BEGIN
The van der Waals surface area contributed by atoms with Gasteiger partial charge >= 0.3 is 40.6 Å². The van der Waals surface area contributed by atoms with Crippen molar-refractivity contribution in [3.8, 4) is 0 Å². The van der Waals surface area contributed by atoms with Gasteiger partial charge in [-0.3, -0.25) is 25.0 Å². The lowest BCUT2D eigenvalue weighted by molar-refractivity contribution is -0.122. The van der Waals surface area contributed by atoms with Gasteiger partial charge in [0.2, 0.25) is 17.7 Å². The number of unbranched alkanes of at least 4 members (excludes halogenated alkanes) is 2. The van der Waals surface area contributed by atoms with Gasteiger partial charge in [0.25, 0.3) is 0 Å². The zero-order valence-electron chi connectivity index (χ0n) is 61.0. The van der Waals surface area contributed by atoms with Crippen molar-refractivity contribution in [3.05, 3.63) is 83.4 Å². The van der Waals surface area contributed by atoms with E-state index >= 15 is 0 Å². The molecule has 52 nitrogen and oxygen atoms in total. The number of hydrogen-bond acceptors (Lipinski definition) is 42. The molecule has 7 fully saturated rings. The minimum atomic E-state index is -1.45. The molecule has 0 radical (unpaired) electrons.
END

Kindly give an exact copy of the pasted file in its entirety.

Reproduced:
The van der Waals surface area contributed by atoms with Gasteiger partial charge >= 0.3 is 40.6 Å². The van der Waals surface area contributed by atoms with Crippen molar-refractivity contribution in [3.8, 4) is 0 Å². The van der Waals surface area contributed by atoms with Gasteiger partial charge in [-0.3, -0.25) is 25.0 Å². The lowest BCUT2D eigenvalue weighted by molar-refractivity contribution is -0.122. The van der Waals surface area contributed by atoms with Gasteiger partial charge in [0.2, 0.25) is 17.7 Å². The number of unbranched alkanes of at least 4 members (excludes halogenated alkanes) is 2. The van der Waals surface area contributed by atoms with Gasteiger partial charge in [0.25, 0.3) is 0 Å². The zero-order valence-electron chi connectivity index (χ0n) is 61.0. The van der Waals surface area contributed by atoms with Crippen molar-refractivity contribution in [3.05, 3.63) is 83.4 Å². The van der Waals surface area contributed by atoms with E-state index >= 15 is 0 Å². The molecule has 52 nitrogen and oxygen atoms in total. The number of hydrogen-bond acceptors (Lipinski definition) is 42. The molecule has 7 fully saturated rings. The minimum atomic E-state index is -1.45. The molecule has 0 radical (unpaired) electrons.